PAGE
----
Honestly, when I decided to attend the Amazon Studios viewing party with a number of industry friends I wasn’t sure it was going to be the happiest of settings. By my own predictions “Manchester by the Sea” would only win one award (Original Screenplay) and many thought even that had become something of a reach. It was expected to be a close call between “Fences'” Denzel Washington and ‘Manchester”s Casey Affleck for Best Actor and the only real lock – if you can call it that – was “The Salesman” winning Foreign Language Film. The crowd knew it might be a rough night, but were in good spirits overall as the festivities began.
The event, held at the recently renovated and newly christened Delilah’s in West Hollywood, was wonderfully posh and there were a few recognizable faces on hand such as Colin Hanks, Richard Kind and Christina Hendricks shuffling around. Mostly though, it was Amazon employees and publicists who had worked on their first real awards campaign for the studio over the past six months.
There were the requisite cheers for nominees such as Lucas Hedges, but more than polite applause when other winners were announced instead. The room really started to pick up after “The Salesman” won. And when Lonergan took Screenplay it got very, very loud.
That was eclipsed by Affeck’s win which probably had the happiest reaction in the entire country (outside of an Affleck family viewing party).
And no matter what your opinion of Affleck (clearly presenter Brie Larson is not a fan) you cannot ignore what a big deal this was to Amazon and their distribution partner Roadside Attractions. Amazon won two top Oscars a year after many in the industry questioned whether they could even land nominations after acquiring ‘Manchester’ at the 2016 Sundance Film Festival and Netflix was snubbed after campaigning hard for “Beasts of No Nation.” The box office and critical success of ‘Manchester’ was one thing, but these wins put it in the history books.
Eventually Michelle Williams and Amazon founder Jeff Bezos arrived, but the requisite stop at the Governors Ball delayed Affleck and Lonergan. By 11 PM it was time to head to Lionsgate’s party at SoHo House where the celebrations were slightly more subdued.
Mel Gibson and Vince Vaughn were working the room after “Hacksaw Ridge” avoided going home empty handed with two “somewhat” surprising Oscars wins (Editing, Sound Mixing). Damien Chazelle got a lot of social media criticism for his reaction to the Best Picture mixup, but he’s never been the most gregarious guy in public in the first place. He’s usually quiet and reserved (sort of rare for a director of his talents) and that’s exactly how he was at the party even after he took home a Best Director Oscar for “La La Land.” His buddy composer Justin Hurwitz had both his statues for Best Original Song and Best Original Score on hand and was gracious enough to let some attendees take photos holding both of them. Emma Stone arrived later after a change of clothes and with an entourage worthy of a Best Actress winner.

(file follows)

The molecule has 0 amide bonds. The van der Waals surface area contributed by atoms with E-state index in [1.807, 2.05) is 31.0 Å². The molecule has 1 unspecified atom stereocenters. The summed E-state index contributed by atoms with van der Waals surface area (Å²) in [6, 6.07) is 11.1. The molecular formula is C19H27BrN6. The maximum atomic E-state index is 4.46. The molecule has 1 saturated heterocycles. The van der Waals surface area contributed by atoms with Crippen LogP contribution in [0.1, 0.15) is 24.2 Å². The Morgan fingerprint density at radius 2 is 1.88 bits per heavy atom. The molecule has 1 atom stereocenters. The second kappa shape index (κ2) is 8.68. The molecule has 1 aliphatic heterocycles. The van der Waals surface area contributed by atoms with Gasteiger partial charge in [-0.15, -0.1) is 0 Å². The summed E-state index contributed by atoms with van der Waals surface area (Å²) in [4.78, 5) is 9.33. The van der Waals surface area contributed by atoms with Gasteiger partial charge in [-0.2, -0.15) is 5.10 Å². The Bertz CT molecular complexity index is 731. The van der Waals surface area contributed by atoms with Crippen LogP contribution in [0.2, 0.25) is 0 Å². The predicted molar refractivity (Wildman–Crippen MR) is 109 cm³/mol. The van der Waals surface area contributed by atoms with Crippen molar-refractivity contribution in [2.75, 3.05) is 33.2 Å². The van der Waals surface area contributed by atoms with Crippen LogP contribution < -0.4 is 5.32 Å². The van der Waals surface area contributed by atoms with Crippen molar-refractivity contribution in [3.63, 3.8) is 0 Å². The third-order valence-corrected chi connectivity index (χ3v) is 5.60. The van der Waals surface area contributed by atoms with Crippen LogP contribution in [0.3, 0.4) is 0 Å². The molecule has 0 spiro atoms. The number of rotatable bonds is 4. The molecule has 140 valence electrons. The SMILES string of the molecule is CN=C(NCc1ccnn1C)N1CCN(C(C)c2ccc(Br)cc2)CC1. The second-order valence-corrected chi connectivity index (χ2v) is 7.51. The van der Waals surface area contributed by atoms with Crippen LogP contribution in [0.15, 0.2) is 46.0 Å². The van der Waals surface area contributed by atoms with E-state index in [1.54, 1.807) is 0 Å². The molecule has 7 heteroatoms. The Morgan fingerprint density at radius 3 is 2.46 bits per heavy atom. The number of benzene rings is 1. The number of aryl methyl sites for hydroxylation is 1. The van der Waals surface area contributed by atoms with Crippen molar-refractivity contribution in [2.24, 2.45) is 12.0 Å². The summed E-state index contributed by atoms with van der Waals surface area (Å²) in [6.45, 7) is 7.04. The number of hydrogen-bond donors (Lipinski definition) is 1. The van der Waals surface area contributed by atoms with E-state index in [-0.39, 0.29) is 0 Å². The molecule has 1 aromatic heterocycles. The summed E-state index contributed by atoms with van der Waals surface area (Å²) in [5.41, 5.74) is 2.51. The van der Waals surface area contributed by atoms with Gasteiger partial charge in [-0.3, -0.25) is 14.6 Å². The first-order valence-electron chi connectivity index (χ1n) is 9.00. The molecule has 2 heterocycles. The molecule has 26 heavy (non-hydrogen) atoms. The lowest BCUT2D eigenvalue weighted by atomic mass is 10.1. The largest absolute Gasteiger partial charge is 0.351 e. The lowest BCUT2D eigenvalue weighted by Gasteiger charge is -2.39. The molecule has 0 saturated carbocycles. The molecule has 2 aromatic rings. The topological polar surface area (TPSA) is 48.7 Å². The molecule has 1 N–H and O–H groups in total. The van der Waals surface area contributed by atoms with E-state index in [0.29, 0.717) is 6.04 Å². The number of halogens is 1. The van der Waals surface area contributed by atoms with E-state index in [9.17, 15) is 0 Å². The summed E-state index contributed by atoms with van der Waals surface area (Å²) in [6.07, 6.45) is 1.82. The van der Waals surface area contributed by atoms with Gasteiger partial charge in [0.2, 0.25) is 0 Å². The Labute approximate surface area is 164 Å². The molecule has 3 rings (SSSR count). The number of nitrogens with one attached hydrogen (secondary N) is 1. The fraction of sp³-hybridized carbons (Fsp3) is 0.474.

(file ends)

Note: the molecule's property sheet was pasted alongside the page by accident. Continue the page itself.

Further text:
Having spoken at length with both producers Jordan Horowitz and Fred Berger numerous times since “La La Land” screened at Telluride — including this podcast episode — I wanted to at least congratulate them on how they handled a mistake that will go down in pop culture history. I only found Horowitz who was in good spirits and gracious about the whole thing. Both producers stuck by Chazelle and this project for years and while its success has taken their careers to another level it’s hard not to feel for them after a mistaken sucker punch broadcast to tens of millions of viewers around the world. But beyond any bizarre backlash it’s important to note that Horowitz is that good a guy and that’s sometimes hard to find in this business.
How did “Moonlight” find itself becoming the first Best Picture winner since “Braveheart” to not win DGA, SAG or PGA? I’ve already wrote about how the new membership may have pushed it over the edge and that the Academy’s taste overall has reached a historic tipping point. Was it a politically motivated vote like “The Salesman”? It’s possible, but unlikely. Frankly, as good as “La La Land” is it’s a film that starts to fade from your memory and its flaws also seem more obvious as time passes. Did the social media backlash matter? Probably not, but it certainly didn’t help. Best Picture is the only award tabulated with a preferential system. If a majority of the voters had selected “La La Land” even as their second pick (they got up to five) it likely would have won. Instead, “Moonlight” either won the first round with a majority or was that second film to reach consensus. The members really did love it or think it was the most worthy of the honor.
And, again, that’s something to celebrate.